Judicial remedies for individuals before the highest jurisdictions, a comparative law perspective - The United Kingdom

09-10-2017

The study presented below forms part of a larger project whose aim is to provide a comparative analysis of the rights of individuals in law proceedings before the highest courts of different States and before certain international courts. The objective is to describe the various remedies developed under domestic law that are available through the UK courts including the Supreme Court which, though not a constitutional court in the classic Kelsenian model, does sits at the apex of the appellate court structure in the UK. The study commences with an historical introduction which stresses the absence in domestic law of a clearly delineated sense of what counts as ‘constitutional’ .In traditional accounts of the UK Constitution there is no hierarchy of higher order ‘constitutional’ and ‘ordinary’ Acts of Parliament. Neither has a separate court structure developed to handle exclusively constitutional claims, although specialised ad hoc tribunals do exist in public law contexts. The underpinning principles remain (i) the doctrine of parliamentary sovereignty and (ii) the rule of law. After this introduction, a review is provided of the main remedies and procedures used for the redress of grievances against public bodies. In a subsequent section of materials, a table of the main sources of individual rights against the state is provided. The domestic status of constitutional conventions and international law are dealt with in this part. Then, an account of the substantive norms informing the standards of effective protection for the individual is given, including some critical commentary on the operation of key provisions. The concluding section compares the benefits and drawbacks of specialised tribunal adjudication, the ‘politicised’ nature of certain judicial review proceedings against a background of increasing privately-owned provision of services to the public and the continuing relevance of private law tort claims where compensation for mistreatment at the hands of the state is sought.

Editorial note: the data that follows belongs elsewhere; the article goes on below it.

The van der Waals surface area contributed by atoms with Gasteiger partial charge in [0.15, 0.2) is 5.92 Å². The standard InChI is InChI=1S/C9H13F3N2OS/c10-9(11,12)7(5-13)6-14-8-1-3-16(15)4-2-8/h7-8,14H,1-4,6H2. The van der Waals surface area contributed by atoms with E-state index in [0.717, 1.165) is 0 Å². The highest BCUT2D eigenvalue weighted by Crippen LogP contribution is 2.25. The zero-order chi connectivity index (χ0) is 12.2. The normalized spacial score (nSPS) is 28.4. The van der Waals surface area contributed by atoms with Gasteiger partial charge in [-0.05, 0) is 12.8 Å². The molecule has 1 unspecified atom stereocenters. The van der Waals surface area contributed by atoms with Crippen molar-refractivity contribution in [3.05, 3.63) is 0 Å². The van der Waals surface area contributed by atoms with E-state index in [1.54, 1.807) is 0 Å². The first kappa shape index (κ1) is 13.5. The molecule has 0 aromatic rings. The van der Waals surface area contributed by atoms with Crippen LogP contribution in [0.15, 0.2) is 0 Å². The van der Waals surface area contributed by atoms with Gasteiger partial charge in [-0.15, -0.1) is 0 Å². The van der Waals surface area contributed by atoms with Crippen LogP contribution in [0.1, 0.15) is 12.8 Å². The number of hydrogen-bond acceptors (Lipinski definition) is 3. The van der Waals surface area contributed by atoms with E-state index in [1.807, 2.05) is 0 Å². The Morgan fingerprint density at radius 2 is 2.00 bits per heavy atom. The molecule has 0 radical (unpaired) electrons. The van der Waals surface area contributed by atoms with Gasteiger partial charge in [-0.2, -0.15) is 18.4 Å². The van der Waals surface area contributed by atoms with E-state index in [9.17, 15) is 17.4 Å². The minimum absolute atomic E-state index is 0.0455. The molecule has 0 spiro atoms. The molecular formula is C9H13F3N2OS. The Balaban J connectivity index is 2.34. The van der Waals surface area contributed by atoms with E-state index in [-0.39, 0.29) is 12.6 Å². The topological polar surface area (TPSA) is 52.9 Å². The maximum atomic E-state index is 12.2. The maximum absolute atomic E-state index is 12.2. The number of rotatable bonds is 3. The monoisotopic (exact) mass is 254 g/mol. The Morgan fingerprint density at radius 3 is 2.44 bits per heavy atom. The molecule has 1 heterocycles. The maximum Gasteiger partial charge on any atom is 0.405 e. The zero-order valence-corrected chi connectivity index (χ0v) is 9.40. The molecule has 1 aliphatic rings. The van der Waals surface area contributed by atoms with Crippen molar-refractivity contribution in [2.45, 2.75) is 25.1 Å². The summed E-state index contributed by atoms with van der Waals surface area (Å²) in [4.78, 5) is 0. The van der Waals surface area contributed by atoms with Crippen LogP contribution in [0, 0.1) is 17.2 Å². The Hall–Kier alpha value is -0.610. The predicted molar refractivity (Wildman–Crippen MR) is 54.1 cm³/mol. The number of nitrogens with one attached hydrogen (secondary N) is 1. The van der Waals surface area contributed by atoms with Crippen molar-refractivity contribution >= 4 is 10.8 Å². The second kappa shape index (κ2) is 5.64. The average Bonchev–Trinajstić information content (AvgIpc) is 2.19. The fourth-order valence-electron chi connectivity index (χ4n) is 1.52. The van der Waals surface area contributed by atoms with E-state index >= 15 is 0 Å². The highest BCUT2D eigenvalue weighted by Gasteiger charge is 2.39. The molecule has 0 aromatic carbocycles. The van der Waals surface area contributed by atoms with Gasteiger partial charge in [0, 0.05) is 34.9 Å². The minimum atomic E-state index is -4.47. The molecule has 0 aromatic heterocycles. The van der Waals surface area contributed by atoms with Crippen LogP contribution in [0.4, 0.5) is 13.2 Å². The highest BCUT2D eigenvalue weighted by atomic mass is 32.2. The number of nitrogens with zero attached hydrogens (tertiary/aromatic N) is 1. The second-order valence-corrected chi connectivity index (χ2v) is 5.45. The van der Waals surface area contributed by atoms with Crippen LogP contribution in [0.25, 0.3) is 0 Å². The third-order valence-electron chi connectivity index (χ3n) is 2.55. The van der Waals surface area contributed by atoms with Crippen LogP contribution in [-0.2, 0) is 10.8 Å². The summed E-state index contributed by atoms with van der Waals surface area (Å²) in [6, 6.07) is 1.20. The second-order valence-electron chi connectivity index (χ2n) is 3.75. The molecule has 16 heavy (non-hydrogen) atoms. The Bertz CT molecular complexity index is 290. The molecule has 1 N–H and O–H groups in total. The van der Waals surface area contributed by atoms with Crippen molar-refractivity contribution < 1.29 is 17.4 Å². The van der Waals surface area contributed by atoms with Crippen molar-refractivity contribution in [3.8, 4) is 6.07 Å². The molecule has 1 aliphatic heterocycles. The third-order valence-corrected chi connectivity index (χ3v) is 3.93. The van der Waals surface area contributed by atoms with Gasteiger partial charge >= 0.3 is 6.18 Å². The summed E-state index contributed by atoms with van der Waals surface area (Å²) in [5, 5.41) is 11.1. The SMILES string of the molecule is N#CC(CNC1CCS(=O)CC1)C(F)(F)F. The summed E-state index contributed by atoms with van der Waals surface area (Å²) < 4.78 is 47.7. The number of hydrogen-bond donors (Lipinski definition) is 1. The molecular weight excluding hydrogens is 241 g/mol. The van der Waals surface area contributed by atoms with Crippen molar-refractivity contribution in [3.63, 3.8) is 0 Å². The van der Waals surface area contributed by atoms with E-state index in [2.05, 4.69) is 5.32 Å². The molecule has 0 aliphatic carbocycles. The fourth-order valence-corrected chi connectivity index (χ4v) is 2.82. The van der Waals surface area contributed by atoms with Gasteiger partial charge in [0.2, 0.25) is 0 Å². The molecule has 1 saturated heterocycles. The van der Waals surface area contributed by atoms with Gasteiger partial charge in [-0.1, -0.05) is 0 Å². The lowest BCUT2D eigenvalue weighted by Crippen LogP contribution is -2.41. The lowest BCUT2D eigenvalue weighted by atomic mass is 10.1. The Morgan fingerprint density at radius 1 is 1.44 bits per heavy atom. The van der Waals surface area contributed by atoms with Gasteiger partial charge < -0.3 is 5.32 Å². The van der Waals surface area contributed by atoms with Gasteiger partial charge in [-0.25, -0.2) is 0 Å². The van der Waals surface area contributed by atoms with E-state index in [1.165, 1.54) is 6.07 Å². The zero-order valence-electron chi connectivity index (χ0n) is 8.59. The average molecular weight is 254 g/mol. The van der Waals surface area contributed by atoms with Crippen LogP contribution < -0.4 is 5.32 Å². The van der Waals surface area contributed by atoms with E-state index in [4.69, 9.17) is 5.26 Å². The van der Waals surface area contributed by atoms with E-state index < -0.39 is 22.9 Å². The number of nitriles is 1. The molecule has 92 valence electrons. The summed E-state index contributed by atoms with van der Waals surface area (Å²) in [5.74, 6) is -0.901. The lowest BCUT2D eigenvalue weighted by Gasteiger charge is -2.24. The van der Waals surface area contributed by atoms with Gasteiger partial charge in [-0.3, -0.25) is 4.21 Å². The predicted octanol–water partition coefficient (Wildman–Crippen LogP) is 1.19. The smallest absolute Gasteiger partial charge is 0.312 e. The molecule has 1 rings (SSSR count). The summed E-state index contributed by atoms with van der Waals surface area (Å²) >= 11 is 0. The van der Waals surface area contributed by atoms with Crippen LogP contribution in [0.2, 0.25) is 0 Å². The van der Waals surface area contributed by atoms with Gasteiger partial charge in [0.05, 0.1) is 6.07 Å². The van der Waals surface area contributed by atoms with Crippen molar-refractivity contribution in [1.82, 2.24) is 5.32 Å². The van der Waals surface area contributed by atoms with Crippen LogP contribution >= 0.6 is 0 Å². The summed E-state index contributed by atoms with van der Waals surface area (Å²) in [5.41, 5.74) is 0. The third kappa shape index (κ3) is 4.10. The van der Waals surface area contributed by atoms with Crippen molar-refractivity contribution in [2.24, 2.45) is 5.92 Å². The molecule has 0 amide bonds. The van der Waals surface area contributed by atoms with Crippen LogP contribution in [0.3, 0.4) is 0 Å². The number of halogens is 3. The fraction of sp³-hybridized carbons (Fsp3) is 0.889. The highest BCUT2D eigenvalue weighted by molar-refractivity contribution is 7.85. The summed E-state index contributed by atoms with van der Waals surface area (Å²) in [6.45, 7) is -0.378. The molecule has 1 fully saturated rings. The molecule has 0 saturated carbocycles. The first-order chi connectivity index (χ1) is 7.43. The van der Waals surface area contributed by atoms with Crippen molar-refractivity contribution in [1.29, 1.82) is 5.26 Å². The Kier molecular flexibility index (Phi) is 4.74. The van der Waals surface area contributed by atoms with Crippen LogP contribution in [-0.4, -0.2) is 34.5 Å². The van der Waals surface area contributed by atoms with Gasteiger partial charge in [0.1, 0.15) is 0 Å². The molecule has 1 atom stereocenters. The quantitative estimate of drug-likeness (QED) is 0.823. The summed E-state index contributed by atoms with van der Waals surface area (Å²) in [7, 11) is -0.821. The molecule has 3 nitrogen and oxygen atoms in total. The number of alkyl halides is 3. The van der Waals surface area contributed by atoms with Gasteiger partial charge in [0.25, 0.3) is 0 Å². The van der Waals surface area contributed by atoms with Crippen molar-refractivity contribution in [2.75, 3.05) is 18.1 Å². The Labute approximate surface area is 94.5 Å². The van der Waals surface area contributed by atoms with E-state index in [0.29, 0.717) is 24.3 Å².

The study presented below forms part of a larger project whose aim is to provide a comparative analysis of the rights of individuals in law proceedings before the highest courts of different States and before certain international courts. The objective is to describe the various remedies developed under domestic law that are available through the UK courts including the Supreme Court which, though not a constitutional court in the classic Kelsenian model, does sits at the apex of the appellate court structure in the UK. The study commences with an historical introduction which stresses the absence in domestic law of a clearly delineated sense of what counts as ‘constitutional’ .In traditional accounts of the UK Constitution there is no hierarchy of higher order ‘constitutional’ and ‘ordinary’ Acts of Parliament. Neither has a separate court structure developed to handle exclusively constitutional claims, although specialised ad hoc tribunals do exist in public law contexts. The underpinning principles remain (i) the doctrine of parliamentary sovereignty and (ii) the rule of law. After this introduction, a review is provided of the main remedies and procedures used for the redress of grievances against public bodies. In a subsequent section of materials, a table of the main sources of individual rights against the state is provided. The domestic status of constitutional conventions and international law are dealt with in this part. Then, an account of the substantive norms informing the standards of effective protection for the individual is given, including some critical commentary on the operation of key provisions. The concluding section compares the benefits and drawbacks of specialised tribunal adjudication, the ‘politicised’ nature of certain judicial review proceedings against a background of increasing privately-owned provision of services to the public and the continuing relevance of private law tort claims where compensation for mistreatment at the hands of the state is sought.

External author

null, EPRS-ComparativeLaw